No matter how good of a scientist you are, some questions cannot be answered. No matter how many benevolent entities surround you, you are still ultimately alone.
What do you do?
Here is one of the most touching and meaningful passages of the fantasy novel Piranesi, by Susanna Clarke. This is the protagonist, all alone, having an internal conversation with himself about the place in which he lives, which he calls the “House.” (To avoid spoilers, I redacted part of it.)
“Do you trust the House? I ask Myself.
Yes, I answer Myself.
And if the House has [REDACTED], then it has done so for good reason.
But I do not understand the reason.
It does not matter that you do not understand the reason. You are the Beloved Child of the House. Be comforted.
And I am comforted.”
This is so beautiful, and so sad, I want to cry.
When all else fails, there is still spirituality. When all else fails, there is still comfort in the fact that—even if absolutely nothing makes sense—you are alive, and a vitally important part of the world simply by virtue of existing, and a beloved child of the universe.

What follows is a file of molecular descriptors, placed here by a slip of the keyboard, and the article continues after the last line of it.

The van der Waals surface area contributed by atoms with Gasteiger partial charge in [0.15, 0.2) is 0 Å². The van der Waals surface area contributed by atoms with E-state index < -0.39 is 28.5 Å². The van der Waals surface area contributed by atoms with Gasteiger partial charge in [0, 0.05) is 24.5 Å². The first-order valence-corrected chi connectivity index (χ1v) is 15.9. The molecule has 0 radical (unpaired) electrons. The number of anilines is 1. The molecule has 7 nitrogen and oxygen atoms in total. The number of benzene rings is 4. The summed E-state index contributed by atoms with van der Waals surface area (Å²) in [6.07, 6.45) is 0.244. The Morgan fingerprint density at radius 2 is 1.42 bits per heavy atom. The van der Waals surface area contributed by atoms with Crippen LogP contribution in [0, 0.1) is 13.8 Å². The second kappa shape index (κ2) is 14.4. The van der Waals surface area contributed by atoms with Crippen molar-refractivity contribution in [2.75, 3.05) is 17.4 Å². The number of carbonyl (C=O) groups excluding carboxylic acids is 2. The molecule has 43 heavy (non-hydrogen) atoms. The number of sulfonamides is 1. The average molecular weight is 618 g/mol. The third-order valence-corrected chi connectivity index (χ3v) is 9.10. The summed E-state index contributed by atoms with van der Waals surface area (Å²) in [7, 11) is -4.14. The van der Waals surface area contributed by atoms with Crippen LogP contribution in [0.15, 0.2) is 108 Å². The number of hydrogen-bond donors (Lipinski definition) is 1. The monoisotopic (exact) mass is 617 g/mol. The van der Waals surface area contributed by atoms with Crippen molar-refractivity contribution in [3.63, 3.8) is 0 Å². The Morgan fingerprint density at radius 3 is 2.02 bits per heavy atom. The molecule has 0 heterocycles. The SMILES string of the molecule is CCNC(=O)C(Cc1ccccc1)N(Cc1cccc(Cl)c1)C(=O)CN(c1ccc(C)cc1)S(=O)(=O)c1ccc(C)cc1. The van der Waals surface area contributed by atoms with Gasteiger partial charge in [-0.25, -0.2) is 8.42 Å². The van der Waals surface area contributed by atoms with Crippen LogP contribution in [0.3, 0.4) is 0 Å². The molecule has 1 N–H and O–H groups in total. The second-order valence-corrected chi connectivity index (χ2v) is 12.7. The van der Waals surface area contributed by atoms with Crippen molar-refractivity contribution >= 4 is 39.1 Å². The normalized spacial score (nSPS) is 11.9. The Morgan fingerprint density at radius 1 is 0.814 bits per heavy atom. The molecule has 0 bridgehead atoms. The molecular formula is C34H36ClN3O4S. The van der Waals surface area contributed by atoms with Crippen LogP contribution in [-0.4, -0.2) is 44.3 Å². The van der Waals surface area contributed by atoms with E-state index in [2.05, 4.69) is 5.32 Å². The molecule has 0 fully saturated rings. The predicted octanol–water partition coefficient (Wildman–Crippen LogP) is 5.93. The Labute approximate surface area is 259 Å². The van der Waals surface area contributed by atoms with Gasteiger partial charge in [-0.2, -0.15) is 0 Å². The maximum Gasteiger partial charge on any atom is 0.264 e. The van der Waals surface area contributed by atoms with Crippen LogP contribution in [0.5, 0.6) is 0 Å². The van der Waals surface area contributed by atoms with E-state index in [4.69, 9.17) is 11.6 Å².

There have definitely been times in my life when—in the prison of my mind—this was literally all there was. Just the knowledge of my existence, no matter how broken, no matter how alone, no matter how doomed, under the protective and loving umbrella of some higher power or force of existence.
There were other times in my life when I lacked even that.
Those times were unspeakably worse.
I recommend to myself the way of spirituality. I will not pretend to make such recommendations for others. It’s very personal.
Do you trust the House?